Full List of New Arrivals



“Elsewhere” by Dean Koontz — “[A] spectacular, action-packed, character-driven adventure…Koontz remains white hot with another certain bestseller.” Booklist (starred review)

“Monarchs of the Northeast Kingdom” by Chera Hammons — “Lush and evocative…A highly satisfying, delicately woven story about loss, loneliness, life, and death.”—KIRKUS REVIEWS

“The Things We Cannot Say” by Kelly Rimmer — “Rimmer’s timely novel captures the unbreakable bond of two sisters and humanizes the difficult intersection of the opioid epidemic and the justice system.”– Publishers Weekly

“Three Hours in Paris” by Cara Black — “Brilliantly building on the novel’s premise, Black constructs a surprise-filled plot, fueled by breathless pacing, Alan Furst-like atmosphere, and a textured look at Resistance fighters in Paris . . . Black stretches her wings here, soaring to new heights.”– Booklist, Starred Review


“Poppy Redfern and the Midnight Murders” by Tessa Arlen — “Absolutely smashing! Arlen pens a dynamite beginning to a new series, filled with wartime suspense, skillfully wrought emotions, and a liberal dash of romance. Readers will fall in love with clever and quirky Poppy Redfern and the colorful villagers of Little Buffenden, as well as their dashing new neighbors—the American Airmen.” — Anna Lee Huber, bestselling author of the Lady Darby Mysteries

“The Sentinel” by Lee & Andrew Child — “Much of The Sentinel is humorous as Reacher patiently teaches bad guys about the flaws in their tactics. While there’s lots of action, the novel also feels like a procedural as Reacher interviews suspects and delves deeper toward the truth. . . . [The Sentinel has] one of the most inventive action sequences in recent memory. . . . It continues the series without any sense that there’s now a coauthor. In a year of drastic change, fans will welcome the consistency.” — Publishers Weekly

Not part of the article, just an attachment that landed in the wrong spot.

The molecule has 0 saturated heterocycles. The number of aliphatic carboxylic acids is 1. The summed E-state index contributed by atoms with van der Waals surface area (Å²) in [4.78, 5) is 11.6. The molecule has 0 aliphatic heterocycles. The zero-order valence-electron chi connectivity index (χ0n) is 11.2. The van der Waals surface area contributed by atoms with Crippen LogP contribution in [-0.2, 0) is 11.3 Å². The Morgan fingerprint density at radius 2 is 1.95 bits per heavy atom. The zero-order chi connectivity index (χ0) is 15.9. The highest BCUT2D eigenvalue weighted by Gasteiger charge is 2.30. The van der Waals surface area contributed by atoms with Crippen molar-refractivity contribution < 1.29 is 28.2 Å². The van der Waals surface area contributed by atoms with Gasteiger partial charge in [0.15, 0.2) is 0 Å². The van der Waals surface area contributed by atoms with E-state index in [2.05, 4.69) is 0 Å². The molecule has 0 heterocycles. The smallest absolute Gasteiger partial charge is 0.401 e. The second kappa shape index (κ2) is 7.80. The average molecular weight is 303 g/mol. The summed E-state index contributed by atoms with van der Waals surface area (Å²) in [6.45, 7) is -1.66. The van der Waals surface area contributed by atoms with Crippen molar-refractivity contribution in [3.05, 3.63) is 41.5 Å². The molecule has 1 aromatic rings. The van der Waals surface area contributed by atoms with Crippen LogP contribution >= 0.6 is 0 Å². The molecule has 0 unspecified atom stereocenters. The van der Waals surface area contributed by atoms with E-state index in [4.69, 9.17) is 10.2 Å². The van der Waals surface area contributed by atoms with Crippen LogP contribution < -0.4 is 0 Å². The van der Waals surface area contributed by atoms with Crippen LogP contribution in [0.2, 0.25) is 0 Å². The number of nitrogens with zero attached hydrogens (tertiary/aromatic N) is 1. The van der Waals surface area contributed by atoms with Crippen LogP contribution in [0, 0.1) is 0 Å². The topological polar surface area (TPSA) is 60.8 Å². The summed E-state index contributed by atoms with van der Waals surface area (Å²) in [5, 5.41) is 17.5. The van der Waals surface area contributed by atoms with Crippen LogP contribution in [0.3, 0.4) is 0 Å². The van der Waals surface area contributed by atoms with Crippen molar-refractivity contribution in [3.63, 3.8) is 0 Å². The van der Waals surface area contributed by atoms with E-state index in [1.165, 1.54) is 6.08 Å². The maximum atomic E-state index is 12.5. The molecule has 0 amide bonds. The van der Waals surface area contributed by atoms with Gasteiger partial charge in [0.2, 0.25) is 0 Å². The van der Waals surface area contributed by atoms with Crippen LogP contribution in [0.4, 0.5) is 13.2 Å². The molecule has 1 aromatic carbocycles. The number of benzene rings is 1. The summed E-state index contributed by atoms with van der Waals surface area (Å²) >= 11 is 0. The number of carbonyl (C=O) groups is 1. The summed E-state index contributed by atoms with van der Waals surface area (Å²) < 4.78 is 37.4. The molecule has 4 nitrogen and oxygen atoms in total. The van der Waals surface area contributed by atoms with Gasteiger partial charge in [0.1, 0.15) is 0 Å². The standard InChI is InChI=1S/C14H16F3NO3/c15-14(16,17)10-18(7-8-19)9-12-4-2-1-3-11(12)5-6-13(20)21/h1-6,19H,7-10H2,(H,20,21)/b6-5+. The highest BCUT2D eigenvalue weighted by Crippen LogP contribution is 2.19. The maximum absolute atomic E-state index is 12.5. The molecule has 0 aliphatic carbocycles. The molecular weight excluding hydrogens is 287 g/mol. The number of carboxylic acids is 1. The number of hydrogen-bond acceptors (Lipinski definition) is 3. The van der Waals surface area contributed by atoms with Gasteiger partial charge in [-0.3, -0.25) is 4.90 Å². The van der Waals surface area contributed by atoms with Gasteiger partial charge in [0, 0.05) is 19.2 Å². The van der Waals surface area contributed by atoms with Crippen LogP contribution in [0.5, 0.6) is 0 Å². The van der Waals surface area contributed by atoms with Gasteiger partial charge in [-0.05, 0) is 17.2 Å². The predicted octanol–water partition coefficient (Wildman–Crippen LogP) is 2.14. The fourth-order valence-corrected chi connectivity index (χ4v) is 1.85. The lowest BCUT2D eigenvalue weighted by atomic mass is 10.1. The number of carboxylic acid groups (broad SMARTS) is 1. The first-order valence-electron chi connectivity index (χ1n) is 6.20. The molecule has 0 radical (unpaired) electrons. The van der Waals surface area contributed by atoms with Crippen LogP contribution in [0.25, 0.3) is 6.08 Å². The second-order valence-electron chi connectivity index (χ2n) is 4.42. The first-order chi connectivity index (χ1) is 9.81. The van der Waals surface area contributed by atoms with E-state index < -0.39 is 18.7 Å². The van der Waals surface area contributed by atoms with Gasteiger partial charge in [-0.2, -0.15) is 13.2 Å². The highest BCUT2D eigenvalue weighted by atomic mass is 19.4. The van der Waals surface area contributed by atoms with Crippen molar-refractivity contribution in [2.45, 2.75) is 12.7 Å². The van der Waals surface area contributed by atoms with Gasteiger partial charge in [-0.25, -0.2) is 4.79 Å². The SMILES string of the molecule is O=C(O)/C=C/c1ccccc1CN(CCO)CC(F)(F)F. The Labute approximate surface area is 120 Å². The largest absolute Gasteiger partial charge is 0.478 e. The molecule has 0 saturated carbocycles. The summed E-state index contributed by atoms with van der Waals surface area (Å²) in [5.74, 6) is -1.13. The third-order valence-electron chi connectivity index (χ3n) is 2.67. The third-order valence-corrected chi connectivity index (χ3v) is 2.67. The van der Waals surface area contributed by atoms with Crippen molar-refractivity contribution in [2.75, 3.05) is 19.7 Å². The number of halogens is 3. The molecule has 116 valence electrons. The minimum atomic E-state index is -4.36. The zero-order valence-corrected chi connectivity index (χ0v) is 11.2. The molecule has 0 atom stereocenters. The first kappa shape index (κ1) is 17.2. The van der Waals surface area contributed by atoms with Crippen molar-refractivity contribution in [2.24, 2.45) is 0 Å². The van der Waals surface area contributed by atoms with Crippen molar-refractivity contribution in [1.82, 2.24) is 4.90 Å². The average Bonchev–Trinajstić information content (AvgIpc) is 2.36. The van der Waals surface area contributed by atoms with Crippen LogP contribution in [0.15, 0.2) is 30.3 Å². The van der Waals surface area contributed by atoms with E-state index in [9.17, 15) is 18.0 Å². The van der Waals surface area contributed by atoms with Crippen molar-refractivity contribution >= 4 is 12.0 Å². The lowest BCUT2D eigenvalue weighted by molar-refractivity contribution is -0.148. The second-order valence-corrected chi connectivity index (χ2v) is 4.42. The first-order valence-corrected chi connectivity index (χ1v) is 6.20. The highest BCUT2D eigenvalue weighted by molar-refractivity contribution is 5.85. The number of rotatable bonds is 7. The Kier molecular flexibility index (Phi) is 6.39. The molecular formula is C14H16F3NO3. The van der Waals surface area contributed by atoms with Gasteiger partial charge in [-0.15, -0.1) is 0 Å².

“Thick as Thieves” by Sandra Brown — “[A] taut novel of romantic suspense . . . A final twist will catch readers by surprise. Good pacing, smooth prose, inventive action scenes, and a touch of hot romance combine to make this a winner. Brown consistently entertains.”―Publishers Weekly


“I’ll Be Seeing You” by Elizabeth Berg — “Berg eloquently explores the pain of realizing one’s parents are in their declining years. . . . This bittersweet, touching story will particularly resonate with those caring for older parents.”—Publishers Weekly 


“A Traitor to His Species: Henry Bergh and the Birth of the Animal Rights Movement” by Ernest Freeberg — “Freeberg marshals a wealth of detail in tracking Bergh’s campaigns and paints a vivid picture of Gilded Age America. Animal lovers and history buffs will savor this immersive account.”―Publishers Weekly

“American Axe: The Tool that Shaped a Continent” by Brett MacLeod — “Entertaining, endlessly fascinating, and a work of genuine scholarship. I’ve read a lumberyard-full of books related to the outdoors, but can think of only a scant handful that measure up to this one.” — David E. Petzal, field editor, Field & Stream

Can It & Ferment It: More Than 75 Satisfying Small-Batch Canning and Fermentation Recipes for the Whole Year” by Stephanie Thurow — “I can already see that this book is going to become the most used preserving book that we own! Having one resource for a variety of delicious looking canning and fermenting recipes will make preserving that much more accessible to everyone. Reading Stephanie’s book is like having your own personal canning & fermenting expert right there with you.” —Emily S. Kociolek, owner of Stone Creek Trading

Consumer Reports Buying Guide 2021

“Ice Walker: A Polar Bear’s Journey through the Fragile Arctic” by James Raffan — “An evocative and sensory trip through the Arctic, Ice Walker captures the beauty, the danger, and the expanse of the northern icescape while calling us to action to save the polar bear, the world it inhabits, and all they represent. This is a timely book about the power of a mother’s love that transcends species. Nanu’s story will live in my imagination for a long time.” — PAUL NICKLEN, award-winning National Geographic photographer and author of Born to Ice